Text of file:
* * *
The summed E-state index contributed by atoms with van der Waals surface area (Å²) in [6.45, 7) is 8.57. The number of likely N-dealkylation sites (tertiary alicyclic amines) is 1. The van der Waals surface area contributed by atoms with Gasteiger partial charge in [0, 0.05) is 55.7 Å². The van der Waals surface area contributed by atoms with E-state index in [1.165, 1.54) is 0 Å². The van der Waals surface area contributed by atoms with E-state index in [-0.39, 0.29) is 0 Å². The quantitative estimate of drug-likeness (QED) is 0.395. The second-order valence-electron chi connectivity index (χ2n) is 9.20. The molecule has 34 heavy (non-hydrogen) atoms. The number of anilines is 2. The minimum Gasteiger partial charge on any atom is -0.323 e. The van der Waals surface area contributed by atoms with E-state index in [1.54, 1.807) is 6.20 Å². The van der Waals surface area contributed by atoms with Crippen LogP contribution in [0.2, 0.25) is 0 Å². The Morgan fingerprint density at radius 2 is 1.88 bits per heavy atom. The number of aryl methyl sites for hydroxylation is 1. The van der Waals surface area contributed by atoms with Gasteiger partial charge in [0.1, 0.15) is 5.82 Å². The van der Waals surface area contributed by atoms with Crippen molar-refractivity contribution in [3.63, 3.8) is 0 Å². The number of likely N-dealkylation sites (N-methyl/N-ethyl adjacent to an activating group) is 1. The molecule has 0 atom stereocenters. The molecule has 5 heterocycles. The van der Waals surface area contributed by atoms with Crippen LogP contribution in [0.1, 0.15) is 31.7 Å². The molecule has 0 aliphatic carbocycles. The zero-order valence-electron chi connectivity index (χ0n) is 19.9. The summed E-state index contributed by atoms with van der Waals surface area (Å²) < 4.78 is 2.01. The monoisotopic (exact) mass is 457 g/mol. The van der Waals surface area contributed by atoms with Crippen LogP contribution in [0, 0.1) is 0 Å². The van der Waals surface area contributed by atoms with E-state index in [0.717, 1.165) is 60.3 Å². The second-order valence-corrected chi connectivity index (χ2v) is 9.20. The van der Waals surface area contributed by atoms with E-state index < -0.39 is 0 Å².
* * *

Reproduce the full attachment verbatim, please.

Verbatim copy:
The summed E-state index contributed by atoms with van der Waals surface area (Å²) in [6.45, 7) is 8.57. The number of likely N-dealkylation sites (tertiary alicyclic amines) is 1. The van der Waals surface area contributed by atoms with Gasteiger partial charge in [0, 0.05) is 55.7 Å². The van der Waals surface area contributed by atoms with E-state index in [1.165, 1.54) is 0 Å². The van der Waals surface area contributed by atoms with E-state index in [-0.39, 0.29) is 0 Å². The quantitative estimate of drug-likeness (QED) is 0.395. The second-order valence-electron chi connectivity index (χ2n) is 9.20. The molecule has 34 heavy (non-hydrogen) atoms. The number of anilines is 2. The minimum Gasteiger partial charge on any atom is -0.323 e. The van der Waals surface area contributed by atoms with E-state index in [1.54, 1.807) is 6.20 Å². The van der Waals surface area contributed by atoms with Crippen LogP contribution in [0.2, 0.25) is 0 Å². The Morgan fingerprint density at radius 2 is 1.88 bits per heavy atom. The number of aryl methyl sites for hydroxylation is 1. The van der Waals surface area contributed by atoms with Gasteiger partial charge in [0.1, 0.15) is 5.82 Å². The van der Waals surface area contributed by atoms with Crippen molar-refractivity contribution in [3.63, 3.8) is 0 Å². The number of likely N-dealkylation sites (N-methyl/N-ethyl adjacent to an activating group) is 1. The molecule has 0 atom stereocenters. The molecule has 5 heterocycles. The van der Waals surface area contributed by atoms with Crippen LogP contribution in [0.1, 0.15) is 31.7 Å². The molecule has 0 aliphatic carbocycles. The zero-order valence-electron chi connectivity index (χ0n) is 19.9. The summed E-state index contributed by atoms with van der Waals surface area (Å²) < 4.78 is 2.01. The monoisotopic (exact) mass is 457 g/mol. The van der Waals surface area contributed by atoms with Crippen LogP contribution in [0, 0.1) is 0 Å². The van der Waals surface area contributed by atoms with E-state index in [0.717, 1.165) is 60.3 Å². The second-order valence-corrected chi connectivity index (χ2v) is 9.20. The van der Waals surface area contributed by atoms with E-state index < -0.39 is 0 Å².